Merrie Christmas: Robust Man With Whip by Norman Rockwell
December 7, 1929 Issue of The Saturday Evening Post
Merrie Christmas: Robust Man With Whip, this Norman Rockwell painting, appeared on the cover of The Saturday Evening Post published December 7, 1929.
The location of the original painting is unknown.
This painting was Rockwell's 122nd overall of 322 pictures featured on the cover of The Post and the eleventh Rockwell cover in 1929. The Post featured a Rockwell illustration on its cover nine times in 1929.
This painting also appears in three Rockwell commentary books. It appears:
The original cover price for the magazine was just five cents.
Merrie Christmas: Robust Man With Whip
Giclee Prints on Archival Paper:
Here is another famous Norman Rockwell Christmas illustration.
This robustman is actually very familiar to Rockwell afficianados. He has appeared in many Rockwell paintings.
This same man, wearing the same outfit, is none other than the coach driver from the Christmas painting, London Stagecoach.
Rockwell used this same man as his model in many paintings of this time period.
In this painting, we can better see the coach driver's clothing. In London Stagecoach, the entire painting was bathed in a reddish hue since the coach was heading into the sunrise.
Now we can see just how spledid his outfit looks. The hue of blue in his top coat is reminescient of another famous illustrator's signature color.
Rockwell's vintage clothing collection was as legendary as his eye for detail. This painting provides ample evidence of just how broad that collection was. Unfortunately his vintage clothing collection was destroyed along with many now priceless original paintings when his studio burned down in 1943.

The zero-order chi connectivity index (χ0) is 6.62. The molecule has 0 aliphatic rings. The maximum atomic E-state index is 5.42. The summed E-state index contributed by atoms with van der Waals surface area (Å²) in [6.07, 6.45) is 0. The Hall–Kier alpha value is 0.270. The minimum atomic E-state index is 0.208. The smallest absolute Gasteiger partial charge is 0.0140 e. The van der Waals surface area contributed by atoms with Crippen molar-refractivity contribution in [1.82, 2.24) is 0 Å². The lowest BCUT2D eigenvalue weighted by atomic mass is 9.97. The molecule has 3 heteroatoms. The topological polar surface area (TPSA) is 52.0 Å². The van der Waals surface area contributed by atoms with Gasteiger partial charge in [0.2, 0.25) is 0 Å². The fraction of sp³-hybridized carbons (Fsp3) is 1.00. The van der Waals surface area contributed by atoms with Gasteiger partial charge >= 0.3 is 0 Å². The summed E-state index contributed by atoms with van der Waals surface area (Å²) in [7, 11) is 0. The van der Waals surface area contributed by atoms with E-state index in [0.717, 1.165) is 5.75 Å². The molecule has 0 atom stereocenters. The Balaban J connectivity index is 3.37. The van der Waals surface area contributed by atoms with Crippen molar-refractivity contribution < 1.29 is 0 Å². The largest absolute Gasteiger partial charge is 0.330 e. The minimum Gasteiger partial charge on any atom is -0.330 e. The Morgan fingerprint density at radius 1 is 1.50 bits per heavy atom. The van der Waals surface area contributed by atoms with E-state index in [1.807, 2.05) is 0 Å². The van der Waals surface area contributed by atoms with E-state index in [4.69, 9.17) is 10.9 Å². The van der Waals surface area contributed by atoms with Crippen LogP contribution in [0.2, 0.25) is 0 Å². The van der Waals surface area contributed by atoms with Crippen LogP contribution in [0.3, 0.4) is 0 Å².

Merrie Christmas: Robust Man With Whip was only one of 322 Norman Rockwell Saturday Evening Post covers; Here is the list of Norman Rockwell Saturday Evening Post cover illustrations.
Here is the complete list of all Norman Rockwell magazine covers.
But back to the overcoat; 17 buttons are visible. It must take quite a while to button them all, but that would certainly provide quite a barrier to the wind and cold while driving the stagecoach. Also it would make a barrier if the lash accidentally missed its mark.
One of the brass buttons is missing near the bottom. Hopefully that makes no difference to its weather resistance.
The only real indication that this painting is about Christmas, besides the red and green in his scarf, is the holly sprig tucked into the band of his hat. And of course, the caption at the bottom, Merrrie Christmas, is a big clue also.
(Image Only) Copyright © 1929 Saturday Evening Post & Curtis Publishing Company
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Norman Rockwell Quotes:
I'll never have enough time to paint all the pictures I'd like to.
No man with a conscience can just bat out illustrations. He's got to put all his talent and feeling into them!
Some people have been kind enough to call me a fine artist. I've always called myself an illustrator. I'm not sure what the difference is. All I know is that whatever type of work I do, I try to give it my very best. Art has been my life.
Right from the beginning, I always strived to capture everything I saw as completely as possible.
The secret to so many artists living so long is that every painting is a new adventure. So, you see, they're always looking ahead to something new and exciting. The secret is not to look back.
I can take a lot of pats on the back. I love it when I get admiring letters from people. And, of course, I'd love it if the critics would notice me, too.
You must first spend some time getting your model to relax. Then you'll get a natural expression.
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